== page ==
October 11th, 2007

books

so, you've got an agent -- now what?

It seems from comments the other day that there are people who are interested in knowing more about the agent side of the submission process and how it works. Several indicated that this is apparently rarely discussed in the blogosphere. My instinct is to say that the reason it tends not to appear readily is partially because most books require an individualistic approach and therefore the generalization may not prove all that helpful in explaining to someone who hasn't yet reached that step.

We'll assume for the purposes of this attempt that the manuscript is in a completely polished state, clean, and revised as far as the writer can take it, with any possible suggestions from the agent to make the story stronger and/or more marketable.

Then, we'll assume that your mileage may vary a little from agency to agency, so take what follows as sort of a guideline because I can really only tell you the specifics of how I work.

The first thing I am likely to do is any required market research. Sometimes this happens partially before I offer representation. Or, in the case of clients, while I'm reading a new project that isn't under option. If the book is an area I handle often, this doesn't tend to take long. I check my notes from recent lunch dates or recent sales reports to begin compiling a list of editors and houses. Sometimes these include notes from other agents at DMLA. Sometimes I consult other resources -- for example, if the book is a newer area for me, it might involve me chatting up an editor-friend for recommendations at their house. Basically, it's networking, networking, networking.

Ultimately it comes to a discusion with the author. First I want to find out if they admire any particular house, perhaps for the look of its books, or if they have an editor on their dream list of people to work with. Then I discuss my marketing plan with them to make sure it fits their vision. This will also generally be the point where we talk about whether to make single submissions, multiple submissions, or set up an auction situation. There are pros and cons to each approach, depending on the book usually, but that's a whole 'nother essay.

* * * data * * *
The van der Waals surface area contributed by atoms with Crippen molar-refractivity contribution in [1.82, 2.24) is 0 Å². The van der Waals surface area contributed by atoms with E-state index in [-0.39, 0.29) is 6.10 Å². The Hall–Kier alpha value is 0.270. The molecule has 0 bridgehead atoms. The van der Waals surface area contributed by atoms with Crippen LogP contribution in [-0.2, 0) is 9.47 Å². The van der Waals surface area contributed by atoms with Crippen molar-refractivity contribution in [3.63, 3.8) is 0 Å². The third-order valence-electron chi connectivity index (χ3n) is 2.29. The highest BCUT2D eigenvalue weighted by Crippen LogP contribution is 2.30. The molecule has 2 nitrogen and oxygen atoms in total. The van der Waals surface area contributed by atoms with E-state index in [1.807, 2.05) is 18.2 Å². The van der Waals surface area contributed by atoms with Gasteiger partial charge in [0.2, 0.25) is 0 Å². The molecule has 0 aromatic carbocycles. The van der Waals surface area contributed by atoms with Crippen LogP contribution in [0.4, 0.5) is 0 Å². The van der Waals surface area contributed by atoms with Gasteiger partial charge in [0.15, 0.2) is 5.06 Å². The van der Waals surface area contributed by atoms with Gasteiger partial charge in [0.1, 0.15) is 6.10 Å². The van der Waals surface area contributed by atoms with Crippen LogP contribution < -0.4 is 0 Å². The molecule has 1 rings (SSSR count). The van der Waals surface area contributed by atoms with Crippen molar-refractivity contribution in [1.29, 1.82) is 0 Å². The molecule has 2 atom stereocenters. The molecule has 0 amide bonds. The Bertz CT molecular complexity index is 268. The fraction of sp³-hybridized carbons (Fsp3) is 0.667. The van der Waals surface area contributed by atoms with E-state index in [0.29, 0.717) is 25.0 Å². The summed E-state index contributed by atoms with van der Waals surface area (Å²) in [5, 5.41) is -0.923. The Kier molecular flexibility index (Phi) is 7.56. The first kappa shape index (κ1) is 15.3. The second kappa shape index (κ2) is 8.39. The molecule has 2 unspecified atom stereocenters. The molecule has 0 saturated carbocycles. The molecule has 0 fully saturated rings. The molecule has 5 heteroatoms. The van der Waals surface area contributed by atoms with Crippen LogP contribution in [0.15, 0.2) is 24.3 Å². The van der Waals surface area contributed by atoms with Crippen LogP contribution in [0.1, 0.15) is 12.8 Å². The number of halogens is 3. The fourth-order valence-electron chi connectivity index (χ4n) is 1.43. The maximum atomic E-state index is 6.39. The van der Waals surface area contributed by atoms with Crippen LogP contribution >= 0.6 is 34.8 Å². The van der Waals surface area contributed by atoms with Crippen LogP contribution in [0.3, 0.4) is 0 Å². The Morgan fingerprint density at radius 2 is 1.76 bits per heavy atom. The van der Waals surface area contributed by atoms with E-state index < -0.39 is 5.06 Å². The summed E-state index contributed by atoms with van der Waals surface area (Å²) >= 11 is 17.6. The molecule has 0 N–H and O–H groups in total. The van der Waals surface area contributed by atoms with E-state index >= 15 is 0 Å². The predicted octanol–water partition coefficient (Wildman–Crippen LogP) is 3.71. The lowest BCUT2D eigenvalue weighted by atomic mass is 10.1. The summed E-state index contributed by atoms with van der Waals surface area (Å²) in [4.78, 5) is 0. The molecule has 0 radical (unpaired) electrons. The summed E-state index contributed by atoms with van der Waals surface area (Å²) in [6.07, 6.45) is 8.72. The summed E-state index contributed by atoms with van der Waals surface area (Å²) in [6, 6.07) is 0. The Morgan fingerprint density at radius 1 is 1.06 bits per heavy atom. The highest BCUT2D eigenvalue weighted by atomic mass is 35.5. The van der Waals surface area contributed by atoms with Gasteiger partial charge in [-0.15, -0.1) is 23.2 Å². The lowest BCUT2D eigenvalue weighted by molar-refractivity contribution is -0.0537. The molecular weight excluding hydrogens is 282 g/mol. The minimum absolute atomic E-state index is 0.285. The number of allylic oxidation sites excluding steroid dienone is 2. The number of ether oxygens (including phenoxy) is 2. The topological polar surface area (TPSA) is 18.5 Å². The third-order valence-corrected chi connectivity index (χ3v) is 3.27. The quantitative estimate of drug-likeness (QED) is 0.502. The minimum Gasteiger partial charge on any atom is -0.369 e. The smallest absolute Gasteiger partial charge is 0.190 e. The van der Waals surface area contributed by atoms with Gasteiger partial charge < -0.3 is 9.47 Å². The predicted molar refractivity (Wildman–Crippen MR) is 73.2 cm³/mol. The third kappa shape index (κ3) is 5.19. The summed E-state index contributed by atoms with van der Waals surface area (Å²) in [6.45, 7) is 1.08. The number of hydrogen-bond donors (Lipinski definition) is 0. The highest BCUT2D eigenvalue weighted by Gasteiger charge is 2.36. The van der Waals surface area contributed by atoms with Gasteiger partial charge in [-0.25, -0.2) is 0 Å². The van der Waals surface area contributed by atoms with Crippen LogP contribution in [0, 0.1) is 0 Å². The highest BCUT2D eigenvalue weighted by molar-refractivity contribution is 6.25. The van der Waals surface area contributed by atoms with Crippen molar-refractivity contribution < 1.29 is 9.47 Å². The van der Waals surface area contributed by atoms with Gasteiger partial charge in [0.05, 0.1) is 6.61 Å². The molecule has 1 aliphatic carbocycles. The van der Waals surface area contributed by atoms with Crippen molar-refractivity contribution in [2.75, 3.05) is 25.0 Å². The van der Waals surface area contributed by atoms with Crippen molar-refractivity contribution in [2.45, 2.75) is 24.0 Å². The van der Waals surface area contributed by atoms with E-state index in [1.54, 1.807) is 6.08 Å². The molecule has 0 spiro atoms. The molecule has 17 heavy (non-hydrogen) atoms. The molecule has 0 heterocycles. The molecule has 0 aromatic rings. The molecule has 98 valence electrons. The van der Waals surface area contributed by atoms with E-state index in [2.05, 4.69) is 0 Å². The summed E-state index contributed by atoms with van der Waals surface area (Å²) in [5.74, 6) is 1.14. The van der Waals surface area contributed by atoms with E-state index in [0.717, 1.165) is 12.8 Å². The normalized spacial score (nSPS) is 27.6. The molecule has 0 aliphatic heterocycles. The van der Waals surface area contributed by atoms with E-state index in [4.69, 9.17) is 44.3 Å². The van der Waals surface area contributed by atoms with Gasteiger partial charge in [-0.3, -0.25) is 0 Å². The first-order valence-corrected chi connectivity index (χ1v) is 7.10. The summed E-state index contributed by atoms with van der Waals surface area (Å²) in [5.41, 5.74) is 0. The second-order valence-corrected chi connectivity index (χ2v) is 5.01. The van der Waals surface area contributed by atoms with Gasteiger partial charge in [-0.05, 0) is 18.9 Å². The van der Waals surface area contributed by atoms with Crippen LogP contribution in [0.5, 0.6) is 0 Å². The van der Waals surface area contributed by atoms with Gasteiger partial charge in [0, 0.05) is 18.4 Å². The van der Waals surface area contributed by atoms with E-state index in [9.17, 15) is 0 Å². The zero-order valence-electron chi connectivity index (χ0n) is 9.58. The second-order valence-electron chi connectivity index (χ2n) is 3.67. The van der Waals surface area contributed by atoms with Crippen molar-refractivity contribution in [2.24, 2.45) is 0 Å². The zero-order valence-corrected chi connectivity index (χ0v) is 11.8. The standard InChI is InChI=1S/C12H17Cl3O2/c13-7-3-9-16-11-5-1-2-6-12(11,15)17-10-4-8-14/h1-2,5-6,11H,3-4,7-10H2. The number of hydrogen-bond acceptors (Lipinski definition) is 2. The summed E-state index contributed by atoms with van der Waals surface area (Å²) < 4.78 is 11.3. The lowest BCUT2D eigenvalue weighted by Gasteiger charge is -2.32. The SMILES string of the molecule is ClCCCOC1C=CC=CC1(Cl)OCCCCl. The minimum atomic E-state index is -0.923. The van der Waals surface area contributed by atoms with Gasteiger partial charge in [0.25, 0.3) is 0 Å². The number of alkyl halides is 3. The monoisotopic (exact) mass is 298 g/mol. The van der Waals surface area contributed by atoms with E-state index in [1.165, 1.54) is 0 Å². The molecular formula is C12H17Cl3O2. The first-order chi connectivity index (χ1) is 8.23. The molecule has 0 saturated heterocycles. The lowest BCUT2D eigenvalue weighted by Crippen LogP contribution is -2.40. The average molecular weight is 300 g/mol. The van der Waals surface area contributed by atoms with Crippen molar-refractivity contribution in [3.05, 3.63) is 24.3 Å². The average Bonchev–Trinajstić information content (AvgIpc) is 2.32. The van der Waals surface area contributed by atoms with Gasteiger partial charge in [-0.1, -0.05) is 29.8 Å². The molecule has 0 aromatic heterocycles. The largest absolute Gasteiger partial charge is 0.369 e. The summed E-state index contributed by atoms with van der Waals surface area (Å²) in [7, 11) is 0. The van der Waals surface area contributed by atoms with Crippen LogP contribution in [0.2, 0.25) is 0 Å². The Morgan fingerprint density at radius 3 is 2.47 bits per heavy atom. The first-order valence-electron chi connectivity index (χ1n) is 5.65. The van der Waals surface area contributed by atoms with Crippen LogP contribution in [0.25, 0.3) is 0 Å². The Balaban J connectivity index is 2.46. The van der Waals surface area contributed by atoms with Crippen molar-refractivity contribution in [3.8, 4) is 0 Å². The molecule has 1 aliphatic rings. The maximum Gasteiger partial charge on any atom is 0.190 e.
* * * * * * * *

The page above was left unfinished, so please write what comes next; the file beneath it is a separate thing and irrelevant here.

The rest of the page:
Next is the submission package itself. This might look similar to the one the author would make. It would include any advance quotes I might be able to get, the author's credits and/or reviews, author's credentials (if appropriate). And, of course, it goes on DMLA stationery. Once I've got that ready to go and I've jotted up notes for my pitch, it's time to talk to editors. This can happen over lunch, by phone, via email.... It's essentially a double-check to be sure that the idea of the book will interest them, and that they are currently taking submissions. I get a positive response about 95% of the time.

The manuscript goes out into the cold, cruel world.

Submission time can vary greatly depending on the editor and this may be a factor in the marketing plan depending on the author. Some editors are known for their quick turnaround. Some are known for taking their time. And everything in between. I make regular followups to keep the book on the radar and get status updates for the client as I'm able. While we wait, I encourage the author to work on the next project, and offer helpful feedback if possible.

In the case of a rejection, I gnash my teeth, and then update the author and send them a copy of the letter or an email with the relevant portion. Then, it's wash, rinse, repeat until we get the sale. I have made sales in under a week. But I have one book that is the basis of a story I love to tell at conventions. It took me two and a half years to sell. I swear it was under a curse because nearly every editor I sent it to either quit or was "let go" after they received it. I sure did love that book, though. I believe it's now in its 14th printing and the author and I have gone on to sell many more.

I don't know how much this actually tells you about what agents do with your book. Reading back through it, I find it so general as to be only vaguely illuminary. Perhaps at one point I might convince a client or three to let me map out an actual sale to illustrate this to a greater degree. For now, I hope this provides at least a little insight.